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Kemp’s Georgia ‘Opening’ Message Causes Confusion Over State’s COVID-19 Rules

In a video statement, Gov. Brian Kemp said that he was “loosening the remaining restrictions on our economy here in Georgia,” which, he said, among other changes, means “distance requirements for bars, restaurants and other places of business will be a thing of the past.” But the 34-page executive order, which went into effect Thursday and expires at the end of April, still includes some distance requirements.
In a video statement, Gov. Brian Kemp said that he was “loosening the remaining restrictions on our economy here in Georgia,” which, he said, among other changes, means “distance requirements for bars, restaurants and other places of business will be a thing of the past.” But the 34-page executive order, which went into effect Thursday and expires at the end of April, still includes some distance requirements.
Credit Brynn Anderson / Associated PRess
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On Thursday, Gov. Brian Kemp scaled back many of Georgia’s COVID-19 restrictions that had been in place for months. But messaging around the regulatory changes led to confusion about what guidelines actually remain in place.

Dozens of regulations remain on the books. 

A press release from the governor’s office late Wednesday titled “Georgia is Open for Business” highlighted the recently signed executive order “rolling back the remaining COVID-19 restrictions on Georgia’s economy.”

In a video statement, Kemp said that he was “loosening the remaining restrictions on our economy here in Georgia,” which, he said, among other changes, means “distance requirements for bars, restaurants and other places of business will be a thing of the past.”

But the 34-page executive order, which went into effect Thursday and expires at the end of April, still includes some distance requirements.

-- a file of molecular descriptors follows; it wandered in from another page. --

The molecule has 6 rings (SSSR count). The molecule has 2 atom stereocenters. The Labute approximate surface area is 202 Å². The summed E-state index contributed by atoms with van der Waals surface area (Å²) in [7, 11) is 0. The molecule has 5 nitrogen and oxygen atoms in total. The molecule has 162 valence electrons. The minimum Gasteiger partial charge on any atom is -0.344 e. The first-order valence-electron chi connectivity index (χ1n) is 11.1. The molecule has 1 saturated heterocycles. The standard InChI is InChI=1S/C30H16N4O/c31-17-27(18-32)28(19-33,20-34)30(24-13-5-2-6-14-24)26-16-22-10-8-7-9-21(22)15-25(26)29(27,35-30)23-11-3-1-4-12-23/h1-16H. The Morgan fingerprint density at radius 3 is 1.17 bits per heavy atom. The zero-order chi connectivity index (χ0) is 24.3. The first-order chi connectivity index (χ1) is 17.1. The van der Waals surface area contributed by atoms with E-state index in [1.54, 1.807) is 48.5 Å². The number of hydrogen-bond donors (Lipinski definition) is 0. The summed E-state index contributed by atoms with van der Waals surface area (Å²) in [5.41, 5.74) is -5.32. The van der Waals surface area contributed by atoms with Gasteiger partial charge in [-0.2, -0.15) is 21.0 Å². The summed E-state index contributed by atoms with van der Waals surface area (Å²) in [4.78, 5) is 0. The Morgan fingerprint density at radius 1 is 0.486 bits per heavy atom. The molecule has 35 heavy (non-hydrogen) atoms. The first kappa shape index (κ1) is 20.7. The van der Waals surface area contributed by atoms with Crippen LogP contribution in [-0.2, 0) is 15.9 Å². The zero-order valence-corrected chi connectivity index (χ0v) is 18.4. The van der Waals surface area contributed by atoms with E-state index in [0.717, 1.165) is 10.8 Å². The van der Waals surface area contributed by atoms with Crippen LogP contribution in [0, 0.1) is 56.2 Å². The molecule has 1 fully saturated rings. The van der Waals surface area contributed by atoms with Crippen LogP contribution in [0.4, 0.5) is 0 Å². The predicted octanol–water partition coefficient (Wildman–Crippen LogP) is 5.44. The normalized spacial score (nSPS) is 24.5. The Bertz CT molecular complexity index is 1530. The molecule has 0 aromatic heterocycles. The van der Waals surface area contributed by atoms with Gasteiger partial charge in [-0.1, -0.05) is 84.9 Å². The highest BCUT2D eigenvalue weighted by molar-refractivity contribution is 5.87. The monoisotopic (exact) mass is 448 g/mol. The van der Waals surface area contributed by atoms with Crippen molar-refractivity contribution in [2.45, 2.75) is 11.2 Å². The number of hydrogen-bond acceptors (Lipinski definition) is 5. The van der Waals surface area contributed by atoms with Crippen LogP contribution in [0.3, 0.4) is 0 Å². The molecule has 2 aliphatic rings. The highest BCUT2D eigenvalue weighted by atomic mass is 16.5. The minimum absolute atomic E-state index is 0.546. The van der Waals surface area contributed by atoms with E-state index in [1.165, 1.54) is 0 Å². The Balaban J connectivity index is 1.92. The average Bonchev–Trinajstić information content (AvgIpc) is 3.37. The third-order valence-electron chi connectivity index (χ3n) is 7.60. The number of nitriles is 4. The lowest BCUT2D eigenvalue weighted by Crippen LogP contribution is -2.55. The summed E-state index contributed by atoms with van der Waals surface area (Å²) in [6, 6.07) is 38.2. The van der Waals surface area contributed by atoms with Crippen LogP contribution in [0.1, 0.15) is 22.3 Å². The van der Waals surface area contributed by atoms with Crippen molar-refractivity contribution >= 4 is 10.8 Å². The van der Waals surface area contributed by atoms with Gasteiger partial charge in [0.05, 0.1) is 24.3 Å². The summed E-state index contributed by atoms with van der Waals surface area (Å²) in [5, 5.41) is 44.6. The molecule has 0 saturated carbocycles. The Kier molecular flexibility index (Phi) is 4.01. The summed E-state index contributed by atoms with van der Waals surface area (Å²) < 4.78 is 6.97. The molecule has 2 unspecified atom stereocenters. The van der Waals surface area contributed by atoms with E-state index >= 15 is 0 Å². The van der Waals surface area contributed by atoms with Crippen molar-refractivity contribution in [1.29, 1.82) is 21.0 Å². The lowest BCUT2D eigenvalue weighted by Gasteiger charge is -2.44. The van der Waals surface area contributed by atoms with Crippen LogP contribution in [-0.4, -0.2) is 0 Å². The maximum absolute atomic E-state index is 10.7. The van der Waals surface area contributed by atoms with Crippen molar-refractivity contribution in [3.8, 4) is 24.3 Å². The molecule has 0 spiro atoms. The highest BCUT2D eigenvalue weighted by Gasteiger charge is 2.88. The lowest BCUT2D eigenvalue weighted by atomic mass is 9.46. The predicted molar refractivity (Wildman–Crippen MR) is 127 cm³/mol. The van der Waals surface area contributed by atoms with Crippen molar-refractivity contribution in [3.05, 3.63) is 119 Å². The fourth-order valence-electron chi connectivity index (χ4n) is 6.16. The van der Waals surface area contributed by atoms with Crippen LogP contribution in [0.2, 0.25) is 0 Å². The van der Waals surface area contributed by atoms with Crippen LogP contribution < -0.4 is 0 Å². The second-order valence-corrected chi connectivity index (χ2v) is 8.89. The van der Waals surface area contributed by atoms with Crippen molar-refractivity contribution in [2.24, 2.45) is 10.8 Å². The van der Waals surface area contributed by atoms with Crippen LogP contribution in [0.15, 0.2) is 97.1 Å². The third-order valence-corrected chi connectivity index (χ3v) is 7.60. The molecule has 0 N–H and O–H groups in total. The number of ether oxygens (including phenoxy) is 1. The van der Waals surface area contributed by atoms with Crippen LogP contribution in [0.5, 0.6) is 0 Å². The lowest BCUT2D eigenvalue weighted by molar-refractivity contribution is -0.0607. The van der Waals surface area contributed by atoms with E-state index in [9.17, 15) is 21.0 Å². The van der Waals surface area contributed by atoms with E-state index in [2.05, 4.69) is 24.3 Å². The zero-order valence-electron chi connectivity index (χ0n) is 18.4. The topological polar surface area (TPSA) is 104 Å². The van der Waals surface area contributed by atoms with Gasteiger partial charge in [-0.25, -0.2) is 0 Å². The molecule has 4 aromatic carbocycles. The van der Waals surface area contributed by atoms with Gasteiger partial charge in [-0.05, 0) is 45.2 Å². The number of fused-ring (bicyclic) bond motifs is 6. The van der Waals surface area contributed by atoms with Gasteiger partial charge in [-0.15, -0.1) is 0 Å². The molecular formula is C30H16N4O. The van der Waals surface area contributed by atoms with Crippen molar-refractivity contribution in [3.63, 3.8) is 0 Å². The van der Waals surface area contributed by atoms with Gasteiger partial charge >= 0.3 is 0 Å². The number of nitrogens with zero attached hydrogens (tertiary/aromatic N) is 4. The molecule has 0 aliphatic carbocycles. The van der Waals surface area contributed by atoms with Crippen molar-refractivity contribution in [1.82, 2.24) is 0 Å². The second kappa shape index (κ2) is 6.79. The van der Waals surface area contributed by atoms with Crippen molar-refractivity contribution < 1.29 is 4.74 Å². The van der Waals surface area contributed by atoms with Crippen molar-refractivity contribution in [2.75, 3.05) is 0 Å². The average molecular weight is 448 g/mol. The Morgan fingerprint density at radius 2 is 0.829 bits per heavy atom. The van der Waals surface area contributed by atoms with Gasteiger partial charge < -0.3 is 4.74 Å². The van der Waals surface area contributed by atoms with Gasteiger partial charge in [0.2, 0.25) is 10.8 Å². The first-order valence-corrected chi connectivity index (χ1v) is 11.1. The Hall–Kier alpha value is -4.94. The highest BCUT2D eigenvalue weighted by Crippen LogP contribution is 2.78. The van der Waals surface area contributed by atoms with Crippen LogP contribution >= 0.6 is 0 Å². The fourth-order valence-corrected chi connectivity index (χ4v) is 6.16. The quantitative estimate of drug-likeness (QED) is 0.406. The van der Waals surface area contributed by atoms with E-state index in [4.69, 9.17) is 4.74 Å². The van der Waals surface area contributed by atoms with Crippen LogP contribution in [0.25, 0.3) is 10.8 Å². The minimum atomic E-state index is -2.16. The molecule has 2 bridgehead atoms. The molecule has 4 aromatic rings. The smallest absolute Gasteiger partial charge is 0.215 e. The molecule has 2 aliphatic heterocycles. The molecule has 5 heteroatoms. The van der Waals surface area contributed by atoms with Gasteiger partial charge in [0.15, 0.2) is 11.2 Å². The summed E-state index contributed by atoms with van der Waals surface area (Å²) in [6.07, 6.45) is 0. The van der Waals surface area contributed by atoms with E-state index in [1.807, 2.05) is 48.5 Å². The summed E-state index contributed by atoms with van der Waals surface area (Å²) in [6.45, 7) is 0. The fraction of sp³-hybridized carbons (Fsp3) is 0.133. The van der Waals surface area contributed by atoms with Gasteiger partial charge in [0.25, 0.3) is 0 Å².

The executive order keeps in place distancing rules for movie theaters (3 feet) and group classes at fitness centers (6 feet). It mandates seats at bars and restaurants be spaced at least 3.5 feet apart. 

And while the order does eliminate a number of restrictions that had been in place for months –such as those banning gatherings of a certain size and mandating vulnerable populations to shelter in place –it still includes dozens of rules impacting health care facilities, schools and businesses. 

“There was a slight error in the Governor’s recorded video message,” Cody Hall, the governor’s director of communications, said in a statement Thursday. 

“Bars and restaurants will still be expected to observe distancing between seated groups, which is typically recommended by public health officials,” he continued. 

“Fitness facilities and theatres will also be required to observe minimal distancing between patrons or groups as outlined by the order. The Governor’s order does significantly reduce, or roll back, the remaining restrictions on businesses – including those mentioned above,” Hall said. 

Most importantly, he said, “under this executive order, all businesses will be able to resume operations safely.”

Signs of confusion about the state’s COVID-19 rules were apparent Thursday.

The conservative group Tea Party Patriots Action sent out a release applauding Kemp for “lifting all Covid restrictions.” The Democratic Party of Georgia sent out a petition for signatures that claimed “Brian Kemp is rolling back ALL of Georgia’s COVID-19 restrictions.”

Misinformation about the restrictions also spread on social media, like in this Facebook group where members have called for months for Georgia’s COVID-19 rules to be relaxed.

Regardless of whether or not people fully understand the state’s new rules, many public health experts say they’re being scaled back too soon.

“The announcement sends a signal to Georgians that the pandemic is over when it is very much not over,” said Amber Schmidtke, a public health researcher who tracks the pandemic in the state. “I fear the governor’s announcement will encourage Georgians to give up on masks, social distancing, etc., when we can least afford to do so.”

Last week, officials with the Centers for Disease Control and Prevention met with governors around the country to encourage them to press pause on rolling back COVID-19 restrictions as newly confirmed cases have been rising nationwide.

While Georgia’s coronavirus statistics have been steadily improving, Schmidtke says there is still good reason to be cautious as infection rates remain high and Georgia continues to fall behind other states when it comes to vaccinating residents.

“I would just remind people to make good choices because the virus is just looking for the next person to infect. When we get together, we give the virus the opportunity to infect others.”